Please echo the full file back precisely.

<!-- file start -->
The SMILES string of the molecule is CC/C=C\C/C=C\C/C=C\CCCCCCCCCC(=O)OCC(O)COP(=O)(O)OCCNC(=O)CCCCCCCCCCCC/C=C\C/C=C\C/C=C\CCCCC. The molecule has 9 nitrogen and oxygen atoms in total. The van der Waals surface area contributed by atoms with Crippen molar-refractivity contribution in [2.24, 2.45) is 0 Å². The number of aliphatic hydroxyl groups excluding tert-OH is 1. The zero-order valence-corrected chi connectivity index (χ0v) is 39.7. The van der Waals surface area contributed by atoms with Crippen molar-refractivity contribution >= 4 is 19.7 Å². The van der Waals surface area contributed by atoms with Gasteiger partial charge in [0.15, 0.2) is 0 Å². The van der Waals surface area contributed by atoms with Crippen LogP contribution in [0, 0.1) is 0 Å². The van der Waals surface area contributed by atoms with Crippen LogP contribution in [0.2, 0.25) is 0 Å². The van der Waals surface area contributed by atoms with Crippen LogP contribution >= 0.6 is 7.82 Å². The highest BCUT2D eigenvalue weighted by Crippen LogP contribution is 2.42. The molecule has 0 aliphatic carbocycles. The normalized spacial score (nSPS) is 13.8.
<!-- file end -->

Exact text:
The SMILES string of the molecule is CC/C=C\C/C=C\C/C=C\CCCCCCCCCC(=O)OCC(O)COP(=O)(O)OCCNC(=O)CCCCCCCCCCCC/C=C\C/C=C\C/C=C\CCCCC. The molecule has 9 nitrogen and oxygen atoms in total. The van der Waals surface area contributed by atoms with Crippen molar-refractivity contribution in [2.24, 2.45) is 0 Å². The number of aliphatic hydroxyl groups excluding tert-OH is 1. The zero-order valence-corrected chi connectivity index (χ0v) is 39.7. The van der Waals surface area contributed by atoms with Crippen molar-refractivity contribution >= 4 is 19.7 Å². The van der Waals surface area contributed by atoms with Gasteiger partial charge in [0.15, 0.2) is 0 Å². The van der Waals surface area contributed by atoms with Crippen LogP contribution in [0, 0.1) is 0 Å². The van der Waals surface area contributed by atoms with Crippen LogP contribution in [0.2, 0.25) is 0 Å². The van der Waals surface area contributed by atoms with Crippen LogP contribution >= 0.6 is 7.82 Å². The highest BCUT2D eigenvalue weighted by Crippen LogP contribution is 2.42. The molecule has 0 aliphatic carbocycles. The normalized spacial score (nSPS) is 13.8.